“But my eyes are fixed on you, O Sovereign LORD; in you I take refuge…” –Psalm 141:8

Ok–this is one for the record books of the shortest post (to date). BUT, I just wanted to update about treatment #2. God really is so sovereign! Praise Him for His incredible peace, too. So, details were still not worked out until like 11:30am today about my 2nd treatment (that needed to happen tomorrow), and as much as my parents were on my case about getting it on the books, praise Him for working out all the details and completely giving me peace that, whether it fit into tomorrow or next Monday (thus changing every other treatment), He was sovereign. And He IS! So anyway, I was getting to 11:30am…so the scheduler from Dr. Fay’s office at the Baylor-Sammons Cancer Center in Dallas called again then and asked if 8:30 Wednesday (tomorrow) morning worked, to which I quickly assured her it was perfect. So, I have my 2nd treatment tomorrow morning at 8:30am. PTL!!!

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“Though I walk in the midst of trouble, you preserve my life…The Lord will fulfill his purpose for me…” -Psalm 138:7, 8

Greetings, once again, from Fairview! It’s been an eventful past week or so, and I’m finally finding some time (and peace of mind) to sit down and give an update. With so much to tell, I think this one will be somewhat of a chronological look back over the past 8 days, starting with a week ago Saturday.

Let me first, however, start out by giving a shoutout to Erin Groth who, after reading my note in the last post about maybe wanting a snack because it was a long one, actually got out a bag of popcorn, popped it, and then continued to read my post. Haha, I love my friends.

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“O Israel, put your hope in the LORD, for with the LORD is unfailing love and with him is full redemption” -Psalm 130:7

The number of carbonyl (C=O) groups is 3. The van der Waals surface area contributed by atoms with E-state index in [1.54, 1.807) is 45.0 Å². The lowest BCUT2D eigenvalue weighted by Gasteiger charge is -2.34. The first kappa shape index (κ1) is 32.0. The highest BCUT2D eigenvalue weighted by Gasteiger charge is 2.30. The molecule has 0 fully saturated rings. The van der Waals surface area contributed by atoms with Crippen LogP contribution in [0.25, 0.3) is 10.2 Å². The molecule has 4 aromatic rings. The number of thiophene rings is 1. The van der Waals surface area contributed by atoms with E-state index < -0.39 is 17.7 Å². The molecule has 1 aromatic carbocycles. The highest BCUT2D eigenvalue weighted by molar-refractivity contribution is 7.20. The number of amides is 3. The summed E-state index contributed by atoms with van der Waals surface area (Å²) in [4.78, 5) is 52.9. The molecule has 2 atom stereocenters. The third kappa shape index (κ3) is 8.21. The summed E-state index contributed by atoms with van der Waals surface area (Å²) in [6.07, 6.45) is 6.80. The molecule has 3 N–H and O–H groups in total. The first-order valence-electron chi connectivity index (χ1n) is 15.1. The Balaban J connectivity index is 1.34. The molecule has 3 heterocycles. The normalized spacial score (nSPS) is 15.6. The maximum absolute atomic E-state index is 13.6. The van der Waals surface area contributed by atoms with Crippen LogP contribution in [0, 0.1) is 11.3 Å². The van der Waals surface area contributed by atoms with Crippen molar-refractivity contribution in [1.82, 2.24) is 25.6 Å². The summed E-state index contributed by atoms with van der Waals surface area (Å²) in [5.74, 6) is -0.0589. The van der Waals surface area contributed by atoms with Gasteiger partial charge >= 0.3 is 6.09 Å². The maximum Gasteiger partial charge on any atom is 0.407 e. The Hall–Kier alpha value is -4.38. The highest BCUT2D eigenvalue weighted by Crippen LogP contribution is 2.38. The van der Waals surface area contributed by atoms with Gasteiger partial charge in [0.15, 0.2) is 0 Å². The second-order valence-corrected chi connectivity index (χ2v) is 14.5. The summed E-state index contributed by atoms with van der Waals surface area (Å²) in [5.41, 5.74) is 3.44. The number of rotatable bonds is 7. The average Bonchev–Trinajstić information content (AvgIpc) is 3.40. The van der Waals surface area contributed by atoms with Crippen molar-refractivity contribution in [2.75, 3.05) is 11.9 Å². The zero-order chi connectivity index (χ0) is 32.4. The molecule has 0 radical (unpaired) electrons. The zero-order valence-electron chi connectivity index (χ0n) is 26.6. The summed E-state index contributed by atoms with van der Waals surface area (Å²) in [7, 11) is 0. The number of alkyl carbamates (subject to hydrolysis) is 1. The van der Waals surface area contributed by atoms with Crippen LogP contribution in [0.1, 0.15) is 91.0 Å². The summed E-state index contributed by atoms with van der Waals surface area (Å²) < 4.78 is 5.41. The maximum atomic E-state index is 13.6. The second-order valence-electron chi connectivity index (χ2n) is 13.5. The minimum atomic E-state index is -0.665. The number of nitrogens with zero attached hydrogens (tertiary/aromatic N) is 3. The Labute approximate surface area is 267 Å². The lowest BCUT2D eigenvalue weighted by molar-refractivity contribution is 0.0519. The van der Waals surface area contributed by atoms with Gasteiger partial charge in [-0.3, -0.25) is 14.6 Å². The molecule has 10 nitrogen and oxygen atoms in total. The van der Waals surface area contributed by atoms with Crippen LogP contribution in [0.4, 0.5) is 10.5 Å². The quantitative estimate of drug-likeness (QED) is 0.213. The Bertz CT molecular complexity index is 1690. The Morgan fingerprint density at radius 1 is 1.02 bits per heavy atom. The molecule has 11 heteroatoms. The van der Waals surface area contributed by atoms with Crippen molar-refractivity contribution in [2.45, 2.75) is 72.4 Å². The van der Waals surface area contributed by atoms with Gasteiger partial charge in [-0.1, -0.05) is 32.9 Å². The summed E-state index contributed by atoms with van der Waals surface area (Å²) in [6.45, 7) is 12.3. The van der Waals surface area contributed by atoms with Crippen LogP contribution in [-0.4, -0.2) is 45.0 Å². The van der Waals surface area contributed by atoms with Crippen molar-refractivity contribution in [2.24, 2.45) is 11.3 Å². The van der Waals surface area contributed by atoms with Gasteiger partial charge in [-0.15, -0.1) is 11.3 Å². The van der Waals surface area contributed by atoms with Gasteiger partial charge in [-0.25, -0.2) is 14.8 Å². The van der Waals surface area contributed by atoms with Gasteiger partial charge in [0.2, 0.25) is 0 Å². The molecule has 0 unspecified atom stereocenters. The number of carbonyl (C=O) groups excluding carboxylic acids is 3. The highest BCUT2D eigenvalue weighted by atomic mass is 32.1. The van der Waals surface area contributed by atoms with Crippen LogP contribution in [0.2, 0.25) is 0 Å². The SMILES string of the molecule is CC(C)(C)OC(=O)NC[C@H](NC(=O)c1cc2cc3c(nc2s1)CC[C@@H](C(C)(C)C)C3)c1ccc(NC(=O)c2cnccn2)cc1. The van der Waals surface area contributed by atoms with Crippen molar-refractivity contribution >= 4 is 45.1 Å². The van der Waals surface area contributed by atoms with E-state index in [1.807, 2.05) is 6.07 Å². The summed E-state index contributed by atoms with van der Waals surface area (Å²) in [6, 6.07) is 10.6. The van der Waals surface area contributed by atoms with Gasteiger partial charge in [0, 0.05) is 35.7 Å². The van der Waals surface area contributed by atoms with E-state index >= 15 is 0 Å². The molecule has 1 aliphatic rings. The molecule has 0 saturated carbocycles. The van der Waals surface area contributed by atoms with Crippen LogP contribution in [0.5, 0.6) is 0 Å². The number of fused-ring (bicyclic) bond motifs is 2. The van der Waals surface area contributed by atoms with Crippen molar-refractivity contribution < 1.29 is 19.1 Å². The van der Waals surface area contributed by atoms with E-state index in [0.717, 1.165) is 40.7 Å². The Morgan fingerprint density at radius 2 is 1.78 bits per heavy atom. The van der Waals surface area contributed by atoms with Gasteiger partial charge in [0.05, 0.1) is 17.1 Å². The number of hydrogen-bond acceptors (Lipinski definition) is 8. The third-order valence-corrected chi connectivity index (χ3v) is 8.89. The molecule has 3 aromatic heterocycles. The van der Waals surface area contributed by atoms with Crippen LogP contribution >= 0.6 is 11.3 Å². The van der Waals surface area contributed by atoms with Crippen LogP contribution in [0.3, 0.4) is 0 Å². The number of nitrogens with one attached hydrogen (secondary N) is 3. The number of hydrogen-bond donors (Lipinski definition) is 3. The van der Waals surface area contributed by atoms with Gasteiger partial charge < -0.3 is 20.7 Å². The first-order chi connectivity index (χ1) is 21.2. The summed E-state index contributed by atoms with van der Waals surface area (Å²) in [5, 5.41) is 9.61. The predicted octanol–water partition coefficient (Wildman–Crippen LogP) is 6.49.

1 down, 11 to go. When you think of it like that, it’s manageable, right? Plus, “12” was always my number…I don’t know that you’d call it lucky, seeing as how I’ve had a very mediocre career at points in volleyball, but it is, nevertheless a very recurring number in my life, and as hokey as this sounds, it’s endearing. So, of course there WOULD be 12 chemos to go through.

This is going to be a long one. You might want a snack or to break this up over the next few days (when I will be silent on here due to EXAMMMSSS…grr). Let me give you a little more info and then I’ll talk about Chemo Numero Uno (number one for those of you outside of Texas…).

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“Praise the Lord, O my soul, and forget not all His benefits–who forgives all your sins and heals all your diseases” -Psalm 103:2-3

The title of tonight’s post is a verse that my Aunt Erin sent to me among a great collection of verses about God’s power to heal and faithfulness, and it seems a fitting verse for this week as I am now finished with tests and all set to go for treatment on Thursday. I realized that Thursday will mark the first time of healing in this process rather than what up to this point has only been tests–prodding me with needles, coring me, or giving me all kinds of radioactive material possible for some sort of scan or other.

As I sat in 4 waiting rooms today, I watched a good amount of the day’s news while trying to work on a paper. Ultimately, I realized that there are 2 things I’m proud of tonight:
(1) I drank two whole bottles of barium sulfate “masked” by a “berry” flavoring–and I mean to tell you, I downed the liquid without a thought of gagging or throwing up–PTL. If you know me well, you know how great of a feat this is. Add this to the list of “10 foods I eat” that everyone is always asking me about expanding. (if you detect sarcasm about the barium sulfate and the fact that everyone thinks I eat only 10 foods, you are correct).
(2) I am also proud that, although I (temporarily) reside in the “Most Corrupt State in America,” I feel like I have come out fairly unscathed (although the jury on that has to wait another semester for the final verdict). Really though, who was surprised that an Illinois official did something corrupt?

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“The Lord watches over you — the Lord is your shade at your right hand” -Psalm 121:5